As we approach the 50th anniversary of the Apollo 17 mission – the last time humans walked on the Moon – I am reminded of a short piece I wrote almost a decade ago about the immediate plans if the first mission, Apollo 11 went horribly wrong. For this piece I’ve kept the original title.
Some of us will be old enough to remember being glued to the television set when Neil Armstrong left the lunar module and ‘finally’ stepped on to the surface of the moon. We remember too, the image of President Nixon phoning the famous adventurers.
The first moon landing went without a hitch, culminating in that call from Nixon. Nixon would not have made that call, obviously, in the event of a disaster.
What would have he done instead?
For those wanting a break from the turbulent affairs of Australian politics, you may wish to read on. I’ve been shown this interesting document that tells us what Nixon would have done, or said, as an alternative to his famous call.
There was always the strong chance that the mission would fail. There was always the possibility that those men never returned home, being stranded on the lunar surface. In that event, a speech was drawn up which Nixon would have delivered to a shocked world. Titled “In event of moon disaster” it reads:
Fate has ordained that the men who went to the moon to explore in peace will stay on the moon to rest in peace.
These brave men, Neil Armstrong and Edwin Aldrin, know that there is no hope for their recovery. But they also know that there is hope for mankind in their sacrifice.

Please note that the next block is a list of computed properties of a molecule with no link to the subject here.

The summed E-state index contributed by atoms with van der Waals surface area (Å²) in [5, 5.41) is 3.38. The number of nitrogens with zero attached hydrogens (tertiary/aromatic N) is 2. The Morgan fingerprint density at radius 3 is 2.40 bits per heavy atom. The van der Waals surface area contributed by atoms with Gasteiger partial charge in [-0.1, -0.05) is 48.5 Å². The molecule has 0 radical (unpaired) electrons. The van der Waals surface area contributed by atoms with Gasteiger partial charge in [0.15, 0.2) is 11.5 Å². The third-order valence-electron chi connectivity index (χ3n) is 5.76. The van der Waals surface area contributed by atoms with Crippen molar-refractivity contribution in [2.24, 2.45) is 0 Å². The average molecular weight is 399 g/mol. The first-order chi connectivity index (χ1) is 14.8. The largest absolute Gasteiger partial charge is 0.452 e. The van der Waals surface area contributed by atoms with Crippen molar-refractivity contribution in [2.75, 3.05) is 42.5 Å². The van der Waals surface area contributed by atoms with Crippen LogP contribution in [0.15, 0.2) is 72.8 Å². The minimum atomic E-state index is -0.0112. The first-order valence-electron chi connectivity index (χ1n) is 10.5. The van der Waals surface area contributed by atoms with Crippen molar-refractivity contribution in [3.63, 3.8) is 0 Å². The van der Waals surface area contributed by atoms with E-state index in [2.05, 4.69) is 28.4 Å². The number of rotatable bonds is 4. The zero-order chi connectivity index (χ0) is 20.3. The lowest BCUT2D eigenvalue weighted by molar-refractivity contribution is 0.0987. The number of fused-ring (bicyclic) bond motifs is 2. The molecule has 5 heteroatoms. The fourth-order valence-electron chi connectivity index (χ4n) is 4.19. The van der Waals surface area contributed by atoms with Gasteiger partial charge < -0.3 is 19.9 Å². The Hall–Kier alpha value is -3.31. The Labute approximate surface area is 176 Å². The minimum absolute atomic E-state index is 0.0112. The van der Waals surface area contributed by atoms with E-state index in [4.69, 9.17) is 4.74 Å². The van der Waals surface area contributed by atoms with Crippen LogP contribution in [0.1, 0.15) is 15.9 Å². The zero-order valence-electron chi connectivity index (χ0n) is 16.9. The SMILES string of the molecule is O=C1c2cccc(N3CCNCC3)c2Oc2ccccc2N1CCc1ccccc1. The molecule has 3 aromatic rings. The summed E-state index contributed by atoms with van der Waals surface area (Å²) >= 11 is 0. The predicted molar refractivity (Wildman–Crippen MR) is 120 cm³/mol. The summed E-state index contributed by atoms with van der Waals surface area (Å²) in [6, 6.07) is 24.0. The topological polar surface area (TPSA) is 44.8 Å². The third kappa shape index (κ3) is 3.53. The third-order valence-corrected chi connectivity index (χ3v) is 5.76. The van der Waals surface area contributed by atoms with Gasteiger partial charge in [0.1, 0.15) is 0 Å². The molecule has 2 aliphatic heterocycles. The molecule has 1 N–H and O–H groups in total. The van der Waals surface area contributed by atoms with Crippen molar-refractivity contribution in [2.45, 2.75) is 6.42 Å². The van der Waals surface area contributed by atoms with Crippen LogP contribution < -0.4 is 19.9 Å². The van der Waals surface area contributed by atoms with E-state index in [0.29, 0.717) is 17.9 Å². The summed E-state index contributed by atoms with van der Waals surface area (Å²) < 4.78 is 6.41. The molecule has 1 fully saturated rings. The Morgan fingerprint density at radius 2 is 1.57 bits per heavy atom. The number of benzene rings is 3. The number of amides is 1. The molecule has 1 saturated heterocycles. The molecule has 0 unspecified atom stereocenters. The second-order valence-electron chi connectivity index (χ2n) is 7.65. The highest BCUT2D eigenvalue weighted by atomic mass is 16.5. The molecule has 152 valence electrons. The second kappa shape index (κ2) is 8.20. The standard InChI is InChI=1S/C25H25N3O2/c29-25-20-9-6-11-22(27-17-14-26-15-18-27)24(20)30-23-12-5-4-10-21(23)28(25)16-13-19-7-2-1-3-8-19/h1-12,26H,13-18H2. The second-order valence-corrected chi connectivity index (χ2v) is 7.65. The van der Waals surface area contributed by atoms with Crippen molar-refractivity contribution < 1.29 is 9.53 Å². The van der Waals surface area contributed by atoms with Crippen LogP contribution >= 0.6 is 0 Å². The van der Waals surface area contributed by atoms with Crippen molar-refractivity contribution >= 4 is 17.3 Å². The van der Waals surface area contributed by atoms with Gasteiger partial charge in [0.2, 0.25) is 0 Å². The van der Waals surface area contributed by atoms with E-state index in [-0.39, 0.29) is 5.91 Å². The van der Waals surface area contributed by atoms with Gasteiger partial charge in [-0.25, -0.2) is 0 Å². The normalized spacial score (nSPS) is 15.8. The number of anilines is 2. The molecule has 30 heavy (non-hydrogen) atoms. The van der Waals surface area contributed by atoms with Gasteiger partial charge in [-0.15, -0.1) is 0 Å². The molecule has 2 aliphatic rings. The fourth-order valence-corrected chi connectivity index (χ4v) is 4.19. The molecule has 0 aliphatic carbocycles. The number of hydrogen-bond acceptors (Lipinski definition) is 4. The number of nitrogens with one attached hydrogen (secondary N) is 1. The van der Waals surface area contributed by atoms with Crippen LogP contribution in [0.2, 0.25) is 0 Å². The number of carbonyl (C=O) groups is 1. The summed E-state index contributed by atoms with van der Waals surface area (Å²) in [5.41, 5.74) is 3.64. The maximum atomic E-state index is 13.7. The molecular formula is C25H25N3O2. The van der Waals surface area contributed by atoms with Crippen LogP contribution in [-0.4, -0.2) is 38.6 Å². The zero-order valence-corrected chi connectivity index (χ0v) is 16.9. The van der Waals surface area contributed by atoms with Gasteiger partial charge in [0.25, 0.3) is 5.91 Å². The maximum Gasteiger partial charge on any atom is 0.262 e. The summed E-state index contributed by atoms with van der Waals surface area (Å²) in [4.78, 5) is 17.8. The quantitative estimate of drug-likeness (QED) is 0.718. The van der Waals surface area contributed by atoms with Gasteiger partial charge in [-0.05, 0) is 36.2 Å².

These two men are laying down their lives in mankind’s most noble goal: the search for truth and understanding.
They will be mourned by their families and friends; they will be mourned by their nation; they will be mourned by the people of the world; they will be mourned by a Mother Earth that dared send two of her sons into the unknown.
In their exploration, they stirred the people of the world to feel as one; in their sacrifice, they bind more tightly the brotherhood of man.
In ancient days, men looked at stars and saw their heroes in the constellations. In modern times, we do much the same, but our heroes are epic men of flesh and blood.
Others will follow, and surely find their way home. Man’s search will not be denied. But these men were the first, and they will remain the foremost in our hearts.
For every human being who looks up at the moon in the nights to come will know that there is some corner of another world that is forever mankind.
PRIOR TO THE PRESIDENT’S STATEMENT:
The President should telephone each of the widows-to-be.
AFTER THE PRESIDENT’S STATEMENT, AT THE POINT WHEN NASA ENDS COMMUNICATIONS WITH THE MEN:
A clergyman should adopt the same procedure as a burial at sea, commending their souls to “the deepest of the deep,” concluding with the Lord’s Prayer.
Damn interesting, don’t you agree? It certainly makes one think of the alternative.
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